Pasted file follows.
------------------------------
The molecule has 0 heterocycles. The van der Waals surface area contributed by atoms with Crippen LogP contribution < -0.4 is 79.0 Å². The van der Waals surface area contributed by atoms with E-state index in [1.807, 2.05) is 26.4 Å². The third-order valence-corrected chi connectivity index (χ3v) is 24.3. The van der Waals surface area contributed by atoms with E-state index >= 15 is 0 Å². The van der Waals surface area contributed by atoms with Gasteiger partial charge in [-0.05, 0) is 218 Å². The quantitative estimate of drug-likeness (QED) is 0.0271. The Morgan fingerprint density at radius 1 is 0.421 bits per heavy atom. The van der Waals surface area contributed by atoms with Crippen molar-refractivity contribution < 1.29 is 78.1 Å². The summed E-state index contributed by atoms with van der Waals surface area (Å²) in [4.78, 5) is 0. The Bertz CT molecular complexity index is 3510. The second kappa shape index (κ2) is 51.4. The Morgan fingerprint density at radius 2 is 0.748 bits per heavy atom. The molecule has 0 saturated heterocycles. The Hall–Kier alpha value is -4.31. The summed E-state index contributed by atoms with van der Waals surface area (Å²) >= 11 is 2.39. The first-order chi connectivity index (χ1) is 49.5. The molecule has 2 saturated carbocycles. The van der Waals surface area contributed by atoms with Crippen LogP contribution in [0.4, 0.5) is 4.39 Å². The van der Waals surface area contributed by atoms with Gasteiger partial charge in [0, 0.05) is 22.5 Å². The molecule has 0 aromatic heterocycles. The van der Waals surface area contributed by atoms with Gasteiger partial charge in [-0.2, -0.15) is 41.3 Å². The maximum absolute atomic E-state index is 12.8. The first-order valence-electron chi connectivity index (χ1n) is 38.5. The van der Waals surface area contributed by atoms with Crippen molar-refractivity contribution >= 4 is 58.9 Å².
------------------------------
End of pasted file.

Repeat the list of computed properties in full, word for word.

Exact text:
The molecule has 0 heterocycles. The van der Waals surface area contributed by atoms with Crippen LogP contribution < -0.4 is 79.0 Å². The van der Waals surface area contributed by atoms with E-state index in [1.807, 2.05) is 26.4 Å². The third-order valence-corrected chi connectivity index (χ3v) is 24.3. The van der Waals surface area contributed by atoms with E-state index >= 15 is 0 Å². The van der Waals surface area contributed by atoms with Gasteiger partial charge in [-0.05, 0) is 218 Å². The quantitative estimate of drug-likeness (QED) is 0.0271. The Morgan fingerprint density at radius 1 is 0.421 bits per heavy atom. The van der Waals surface area contributed by atoms with Crippen molar-refractivity contribution < 1.29 is 78.1 Å². The summed E-state index contributed by atoms with van der Waals surface area (Å²) in [4.78, 5) is 0. The Bertz CT molecular complexity index is 3510. The second kappa shape index (κ2) is 51.4. The Morgan fingerprint density at radius 2 is 0.748 bits per heavy atom. The molecule has 0 saturated heterocycles. The Hall–Kier alpha value is -4.31. The summed E-state index contributed by atoms with van der Waals surface area (Å²) >= 11 is 2.39. The first-order chi connectivity index (χ1) is 49.5. The molecule has 2 saturated carbocycles. The van der Waals surface area contributed by atoms with Crippen LogP contribution in [0.4, 0.5) is 4.39 Å². The van der Waals surface area contributed by atoms with Gasteiger partial charge in [0, 0.05) is 22.5 Å². The molecule has 0 aromatic heterocycles. The van der Waals surface area contributed by atoms with Gasteiger partial charge in [-0.2, -0.15) is 41.3 Å². The maximum absolute atomic E-state index is 12.8. The first-order valence-electron chi connectivity index (χ1n) is 38.5. The van der Waals surface area contributed by atoms with Crippen molar-refractivity contribution >= 4 is 58.9 Å².